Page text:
From Louis Brandeis’s perspective, application of antitrust laws required both the embrace of hard-headed inquiry, spanning economics and the social sciences, and the litigator’s skill of distilling crucial facts.
The 116th Congress is underway. In the background of a partial government shutdown, lawmakers are getting their committee assignments.
On Nov 27, the Senate Commerce Committee’s Subcommittee on Consumer Protection held an oversight hearing on the Federal Trade Commission.
On Nov 14, the New York Times detailed Facebook’s multi-pronged campaign to “delay, deny and deflect” efforts to hold the company accountable.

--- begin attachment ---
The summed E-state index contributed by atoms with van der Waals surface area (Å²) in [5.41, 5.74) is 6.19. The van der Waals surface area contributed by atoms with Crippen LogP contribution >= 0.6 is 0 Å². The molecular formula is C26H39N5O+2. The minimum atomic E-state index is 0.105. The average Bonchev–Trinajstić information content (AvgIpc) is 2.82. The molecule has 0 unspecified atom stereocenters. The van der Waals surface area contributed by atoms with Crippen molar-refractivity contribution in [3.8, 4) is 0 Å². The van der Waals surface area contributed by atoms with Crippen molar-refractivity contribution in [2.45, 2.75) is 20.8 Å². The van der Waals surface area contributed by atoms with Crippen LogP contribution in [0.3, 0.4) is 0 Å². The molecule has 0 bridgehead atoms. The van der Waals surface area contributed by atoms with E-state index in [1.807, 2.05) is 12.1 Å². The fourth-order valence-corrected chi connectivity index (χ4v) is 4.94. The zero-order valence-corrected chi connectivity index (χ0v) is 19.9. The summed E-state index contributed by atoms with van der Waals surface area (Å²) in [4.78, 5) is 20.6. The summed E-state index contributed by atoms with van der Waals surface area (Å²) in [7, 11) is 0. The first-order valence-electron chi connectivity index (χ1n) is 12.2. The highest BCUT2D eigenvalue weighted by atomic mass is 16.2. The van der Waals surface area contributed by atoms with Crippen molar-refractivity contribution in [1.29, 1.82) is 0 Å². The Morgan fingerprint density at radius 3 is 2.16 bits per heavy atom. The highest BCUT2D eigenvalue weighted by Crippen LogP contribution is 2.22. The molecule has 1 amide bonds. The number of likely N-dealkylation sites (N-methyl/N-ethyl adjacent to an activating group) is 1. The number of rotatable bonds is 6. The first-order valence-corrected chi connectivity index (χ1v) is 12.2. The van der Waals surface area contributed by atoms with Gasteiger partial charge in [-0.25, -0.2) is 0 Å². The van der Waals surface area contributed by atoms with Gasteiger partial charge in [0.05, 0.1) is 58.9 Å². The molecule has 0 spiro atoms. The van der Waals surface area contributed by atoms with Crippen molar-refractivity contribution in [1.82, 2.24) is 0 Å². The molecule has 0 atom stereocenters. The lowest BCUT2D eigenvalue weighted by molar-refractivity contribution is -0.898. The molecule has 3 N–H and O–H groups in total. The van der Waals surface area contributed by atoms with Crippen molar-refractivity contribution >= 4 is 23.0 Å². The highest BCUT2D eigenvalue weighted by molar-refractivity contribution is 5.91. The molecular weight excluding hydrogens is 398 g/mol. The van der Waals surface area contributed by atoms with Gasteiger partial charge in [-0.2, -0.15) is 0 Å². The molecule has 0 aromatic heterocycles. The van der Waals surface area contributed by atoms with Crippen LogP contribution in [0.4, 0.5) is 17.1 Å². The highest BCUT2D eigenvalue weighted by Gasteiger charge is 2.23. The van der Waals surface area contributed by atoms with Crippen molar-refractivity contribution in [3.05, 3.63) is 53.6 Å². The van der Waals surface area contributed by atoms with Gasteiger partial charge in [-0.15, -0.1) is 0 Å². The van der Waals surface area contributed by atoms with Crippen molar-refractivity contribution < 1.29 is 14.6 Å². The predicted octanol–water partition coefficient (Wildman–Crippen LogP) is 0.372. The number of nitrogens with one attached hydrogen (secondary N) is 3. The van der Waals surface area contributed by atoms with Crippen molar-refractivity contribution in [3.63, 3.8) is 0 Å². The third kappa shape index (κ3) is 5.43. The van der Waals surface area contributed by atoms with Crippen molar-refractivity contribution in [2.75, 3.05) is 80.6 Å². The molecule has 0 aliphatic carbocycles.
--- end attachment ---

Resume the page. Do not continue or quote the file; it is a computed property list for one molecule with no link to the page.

The purposes of antitrust law can be broad; the mechanism of antitrust is legal.
Rural broadband got an upgrade this week. The U.S. Department of Agriculture (USDA) is investing $91 million in broadband infrastructure.
I believe that Louis Brandeis’ progressive framework can help us navigate the future of antitrust:
The midterms just completed (except for recounts) were historically important, and in this critical time for our democracy, we must try to make some sense of where we are. The bad news is split government; the good news is split government.